US9643335B2 - Concrete discharge boot accessory device and method of use thereof - Google Patents

Concrete discharge boot accessory device and method of use thereof Download PDF

Info

Publication number
US9643335B2
US9643335B2 US14/147,848 US201414147848A US9643335B2 US 9643335 B2 US9643335 B2 US 9643335B2 US 201414147848 A US201414147848 A US 201414147848A US 9643335 B2 US9643335 B2 US 9643335B2
Authority
US
United States
Prior art keywords
boot
concrete
truck
discharge boot
chute
Prior art date
Legal status (The legal status is an assumption and is not a legal conclusion. Google has not performed a legal analysis and makes no representation as to the accuracy of the status listed.)
Active, expires
Application number
US14/147,848
Other versions
US20140119151A1 (en
Inventor
Daniel J. Hojnowski
Current Assignee (The listed assignees may be inaccurate. Google has not performed a legal analysis and makes no representation or warranty as to the accuracy of the list.)
CAMELBACK ENTERPRISES Inc
Original Assignee
CAMELBACK ENTERPRISES Inc
Priority date (The priority date is an assumption and is not a legal conclusion. Google has not performed a legal analysis and makes no representation as to the accuracy of the date listed.)
Filing date
Publication date
Priority to US17668709P priority Critical
Priority to US12/777,240 priority patent/US20110063938A1/en
Application filed by CAMELBACK ENTERPRISES Inc filed Critical CAMELBACK ENTERPRISES Inc
Priority to US14/147,848 priority patent/US9643335B2/en
Publication of US20140119151A1 publication Critical patent/US20140119151A1/en
Assigned to DPS INDUSTRIAL SOLUTIONS, INC. reassignment DPS INDUSTRIAL SOLUTIONS, INC. ASSIGNMENT OF ASSIGNORS INTEREST (SEE DOCUMENT FOR DETAILS). Assignors: HOJNOWSKI, DANIEL J., MR.
Assigned to CAMELBACK ENTERPRISES, INC. reassignment CAMELBACK ENTERPRISES, INC. ASSIGNMENT OF ASSIGNORS INTEREST (SEE DOCUMENT FOR DETAILS). Assignors: DPS INDUSTRIAL SOLUTIONS, INC.
Application granted granted Critical
Publication of US9643335B2 publication Critical patent/US9643335B2/en
Active legal-status Critical Current
Adjusted expiration legal-status Critical

Links

Images

Classifications

    • BPERFORMING OPERATIONS; TRANSPORTING
    • B28WORKING CEMENT, CLAY, OR STONE
    • B28CPREPARING CLAY; PRODUCING MIXTURES CONTAINING CLAY OR CEMENTITIOUS MATERIAL, e.g. PLASTER
    • B28C5/00Apparatus or methods for producing mixtures of cement with other substances, e.g. slurries, mortars, porous or fibrous compositions
    • BPERFORMING OPERATIONS; TRANSPORTING
    • B28WORKING CEMENT, CLAY, OR STONE
    • B28CPREPARING CLAY; PRODUCING MIXTURES CONTAINING CLAY OR CEMENTITIOUS MATERIAL, e.g. PLASTER
    • B28C5/00Apparatus or methods for producing mixtures of cement with other substances, e.g. slurries, mortars, porous or fibrous compositions
    • B28C5/42Apparatus specially adapted for being mounted on vehicles with provision for mixing during transport
    • B28C5/4203Details; Accessories
    • B28C5/4234Charge or discharge systems therefor
    • B28C5/4244Discharging; Concrete conveyor means, chutes or spouts therefor

Abstract

A cabling system and accessory for attachment to the rubber boot surrounding the metal chute area of either a front or rear loader concrete truck for improving and enhancing the function and purpose of the rubber boot and chute area of a ready mix concrete truck, and for increasing the safety, health, and environmental aspects of cleaning thereof, wherein physical exertion and risk of injury to the truck operator is minimized, wherein the quantity of water utilized for cleaning is reduced, wherein the overall cleanliness of the truck is improved, and wherein the functional life span of the boot, chute, mechanical parts, and the truck itself is increased.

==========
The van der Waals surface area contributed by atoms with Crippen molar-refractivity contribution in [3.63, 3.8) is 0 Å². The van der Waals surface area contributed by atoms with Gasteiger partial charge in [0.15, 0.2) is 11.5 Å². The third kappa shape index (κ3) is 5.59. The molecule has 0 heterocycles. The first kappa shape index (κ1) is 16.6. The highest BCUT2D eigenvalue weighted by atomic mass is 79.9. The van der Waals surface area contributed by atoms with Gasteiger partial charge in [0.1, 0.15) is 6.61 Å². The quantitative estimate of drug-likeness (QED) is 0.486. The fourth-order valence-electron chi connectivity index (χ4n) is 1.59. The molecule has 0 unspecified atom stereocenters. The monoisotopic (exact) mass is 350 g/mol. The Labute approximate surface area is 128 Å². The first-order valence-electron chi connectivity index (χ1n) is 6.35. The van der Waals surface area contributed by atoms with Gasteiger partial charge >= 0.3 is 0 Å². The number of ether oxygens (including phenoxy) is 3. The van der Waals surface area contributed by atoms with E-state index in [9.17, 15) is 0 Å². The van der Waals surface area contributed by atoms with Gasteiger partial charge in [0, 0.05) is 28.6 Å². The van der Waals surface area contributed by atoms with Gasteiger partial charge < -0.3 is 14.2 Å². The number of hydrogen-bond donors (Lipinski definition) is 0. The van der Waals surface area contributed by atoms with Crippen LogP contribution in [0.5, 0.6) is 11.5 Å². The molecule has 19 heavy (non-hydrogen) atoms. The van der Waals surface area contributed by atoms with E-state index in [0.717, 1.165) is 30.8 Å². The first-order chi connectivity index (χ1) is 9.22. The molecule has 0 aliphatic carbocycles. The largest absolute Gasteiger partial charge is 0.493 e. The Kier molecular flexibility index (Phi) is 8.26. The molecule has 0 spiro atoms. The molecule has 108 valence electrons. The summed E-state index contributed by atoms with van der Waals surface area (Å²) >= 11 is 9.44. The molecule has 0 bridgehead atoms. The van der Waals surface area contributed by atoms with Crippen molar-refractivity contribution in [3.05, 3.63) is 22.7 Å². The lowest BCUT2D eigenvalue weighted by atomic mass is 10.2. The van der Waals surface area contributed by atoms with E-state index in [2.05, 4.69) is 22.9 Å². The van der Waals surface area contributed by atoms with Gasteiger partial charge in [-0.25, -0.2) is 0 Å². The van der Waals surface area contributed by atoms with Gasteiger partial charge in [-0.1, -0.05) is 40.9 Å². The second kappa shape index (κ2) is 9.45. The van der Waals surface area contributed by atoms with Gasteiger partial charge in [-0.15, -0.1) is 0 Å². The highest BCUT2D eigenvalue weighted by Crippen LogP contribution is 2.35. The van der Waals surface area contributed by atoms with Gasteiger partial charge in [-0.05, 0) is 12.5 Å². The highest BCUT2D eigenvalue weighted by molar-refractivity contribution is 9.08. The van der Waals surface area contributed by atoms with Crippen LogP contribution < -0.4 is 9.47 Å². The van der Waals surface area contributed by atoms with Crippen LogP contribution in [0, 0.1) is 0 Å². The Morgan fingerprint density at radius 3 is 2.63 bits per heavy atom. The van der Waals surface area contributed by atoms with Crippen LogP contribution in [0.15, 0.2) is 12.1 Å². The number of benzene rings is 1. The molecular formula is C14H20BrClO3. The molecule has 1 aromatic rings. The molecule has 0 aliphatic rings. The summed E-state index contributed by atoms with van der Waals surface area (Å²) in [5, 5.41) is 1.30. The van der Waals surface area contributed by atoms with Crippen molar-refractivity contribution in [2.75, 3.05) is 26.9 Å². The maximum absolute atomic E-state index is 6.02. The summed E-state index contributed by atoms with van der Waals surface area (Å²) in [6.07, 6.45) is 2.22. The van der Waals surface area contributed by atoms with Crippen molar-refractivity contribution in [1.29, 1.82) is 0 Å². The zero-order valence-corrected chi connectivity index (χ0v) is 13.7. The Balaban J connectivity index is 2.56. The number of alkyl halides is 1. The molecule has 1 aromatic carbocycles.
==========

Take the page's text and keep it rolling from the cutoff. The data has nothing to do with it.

Description

CROSS REFERENCE TO RELATED APPLICATIONS
The present U.S. Non-Provisional patent application is a continuation application of currently pending U.S. patent application Ser. No. 12/777,240, filed May 10, 2010, which claims priority to and all benefit of U.S. Provisional Patent Application entitled “Concrete Discharge Boot Accessory Device and Method of Use Thereof,” filed on May 8, 2010, on behalf of inventor Daniel J. Hojnowski, and having assigned Ser. No. 61/176,687.
STATEMENT REGARDING FEDERALLY SPONSORED RESEARCH OR DEVELOPMENT
Not Applicable.
REFERENCE TO A MICROFICHE APPENDIX
Not Applicable.
BACKGROUND OF NON-LIMITING EXEMPLARY EMBODIMENT(S) OF THE PRESENT DISCLOSURE
Technical Field
The present disclosure relates generally to concrete delivery and ready mix concrete trucks, and more particularly, to an accessory for use with a concrete truck discharge boot for facilitating safe, efficient, and expeditious cleaning of the truck and chute area.
Background
Ready mix concrete trucks are expensive investments that yield a beneficial return over time, especially if operated and maintained in a manner to facilitate continued operation. That being said, it is recognizably well known that the inherent nature of concrete is to dry into a tough, non-yielding form on essentially any surface to which it is exposed. Thus, on a ready-mix concrete truck, over time, even small amounts of residue build one upon another, eventually leading to failure of components and even complete loss of operability for the mixing compartment itself.
Environmental concerns have led to the creation of numerous spill and splash guards, such as for adaptation to a dispensing chute, wherein such devices are generally directed toward protection of the area surrounding the chute. For example, shield style guards have been designed for utilization proximate the end of a dispensing chute in order to prevent unintended spillover. Such devices can be effective for their intended purpose; however, the level of realized protection for exposed truck surfaces is disadvantageously minimal.